SUMMARY

A simplified summary is provided herein to help enable a basic or general understanding of various aspects of illustrative, non-limiting embodiments that follow in the more detailed description and the accompanying drawings. This summary is not intended, however, as an extensive or exhaustive overview. Instead, the sole purpose of this summary is to present some concepts related to some illustrative non-limiting embodiments in a simplified form as a prelude to the more detailed description of the various embodiments that follow. It will also be appreciated that the detailed description may include additional or alternative embodiments beyond those described in this summary.

In accordance with one or more embodiments and corresponding disclosure, various non-limiting aspects are described in connection with grouping femtocells into categories for centralized optimization of such femtocells.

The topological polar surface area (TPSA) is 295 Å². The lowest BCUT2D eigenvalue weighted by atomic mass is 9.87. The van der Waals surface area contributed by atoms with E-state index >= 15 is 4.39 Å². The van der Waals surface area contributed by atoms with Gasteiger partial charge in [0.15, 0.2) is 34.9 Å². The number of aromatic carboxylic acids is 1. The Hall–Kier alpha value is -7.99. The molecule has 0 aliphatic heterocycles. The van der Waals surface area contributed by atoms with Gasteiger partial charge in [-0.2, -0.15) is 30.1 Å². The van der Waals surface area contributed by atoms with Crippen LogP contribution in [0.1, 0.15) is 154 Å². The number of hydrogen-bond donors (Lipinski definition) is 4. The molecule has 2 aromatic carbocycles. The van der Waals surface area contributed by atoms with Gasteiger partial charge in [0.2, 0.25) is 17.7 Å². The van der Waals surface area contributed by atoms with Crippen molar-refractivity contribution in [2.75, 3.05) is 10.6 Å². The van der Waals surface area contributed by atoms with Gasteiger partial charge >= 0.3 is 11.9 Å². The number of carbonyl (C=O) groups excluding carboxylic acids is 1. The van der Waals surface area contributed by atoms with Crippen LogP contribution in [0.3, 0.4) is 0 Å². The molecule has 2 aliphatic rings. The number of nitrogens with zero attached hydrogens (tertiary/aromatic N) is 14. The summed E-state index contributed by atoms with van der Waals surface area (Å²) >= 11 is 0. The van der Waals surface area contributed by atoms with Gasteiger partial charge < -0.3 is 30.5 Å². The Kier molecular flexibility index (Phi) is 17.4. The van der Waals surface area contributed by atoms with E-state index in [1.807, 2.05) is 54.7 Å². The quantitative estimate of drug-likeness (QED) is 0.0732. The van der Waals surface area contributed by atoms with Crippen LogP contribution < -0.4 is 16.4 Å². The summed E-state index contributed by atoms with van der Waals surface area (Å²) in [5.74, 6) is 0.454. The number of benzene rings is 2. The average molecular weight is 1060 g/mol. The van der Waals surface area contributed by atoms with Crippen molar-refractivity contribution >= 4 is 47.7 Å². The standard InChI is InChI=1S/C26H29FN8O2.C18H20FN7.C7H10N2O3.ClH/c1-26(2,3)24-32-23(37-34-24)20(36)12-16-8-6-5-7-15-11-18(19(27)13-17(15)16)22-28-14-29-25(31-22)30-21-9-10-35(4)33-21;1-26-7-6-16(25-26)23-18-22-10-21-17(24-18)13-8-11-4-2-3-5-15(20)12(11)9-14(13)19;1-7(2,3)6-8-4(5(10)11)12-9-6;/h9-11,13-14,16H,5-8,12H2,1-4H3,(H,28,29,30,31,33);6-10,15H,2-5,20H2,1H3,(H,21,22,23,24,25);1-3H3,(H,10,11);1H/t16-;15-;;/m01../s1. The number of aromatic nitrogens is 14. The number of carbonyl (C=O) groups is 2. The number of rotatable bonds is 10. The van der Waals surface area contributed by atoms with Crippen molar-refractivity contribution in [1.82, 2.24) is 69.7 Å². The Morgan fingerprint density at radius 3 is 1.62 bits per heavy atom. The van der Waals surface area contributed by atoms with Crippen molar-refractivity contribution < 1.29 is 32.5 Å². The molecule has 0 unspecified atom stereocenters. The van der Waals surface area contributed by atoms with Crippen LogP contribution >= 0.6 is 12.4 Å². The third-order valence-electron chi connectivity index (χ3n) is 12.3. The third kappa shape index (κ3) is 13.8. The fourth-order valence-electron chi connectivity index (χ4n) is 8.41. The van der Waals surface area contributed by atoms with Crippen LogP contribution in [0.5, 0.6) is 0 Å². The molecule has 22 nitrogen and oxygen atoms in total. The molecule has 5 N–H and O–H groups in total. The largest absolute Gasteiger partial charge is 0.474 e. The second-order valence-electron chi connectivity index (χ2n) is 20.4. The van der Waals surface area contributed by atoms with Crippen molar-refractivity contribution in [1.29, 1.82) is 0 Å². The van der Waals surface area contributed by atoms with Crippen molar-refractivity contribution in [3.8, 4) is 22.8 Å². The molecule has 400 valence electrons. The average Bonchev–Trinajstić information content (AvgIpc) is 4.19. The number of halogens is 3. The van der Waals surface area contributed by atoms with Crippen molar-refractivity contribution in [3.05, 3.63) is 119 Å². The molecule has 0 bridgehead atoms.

For instance, a method can include receiving, from femtocells, information associated with respective operating conditions of the femtocells. In one example, the information can be received from the femtocells across multiple wireless network environments (e.g., a Global System for Mobile Communication (GSM) wireless environment, a Universal Mobile Telecommunication System (UMTS) wireless environment, a Long Term Evolution (LTE™) wireless environment, code division multiple access (CDMA), etc.), across multiple wireless network service providers, across multiple frequency bands and/or communication channels, etc. In another example, the information can indicate a result of a network scan performed by a femtocell, e.g., indicating macrocell neighbor(s) surrounding the femtocell, indicating power level(s) of signal(s) received from the macrocell neighbor(s), indicating interference associated with such sign(s), etc.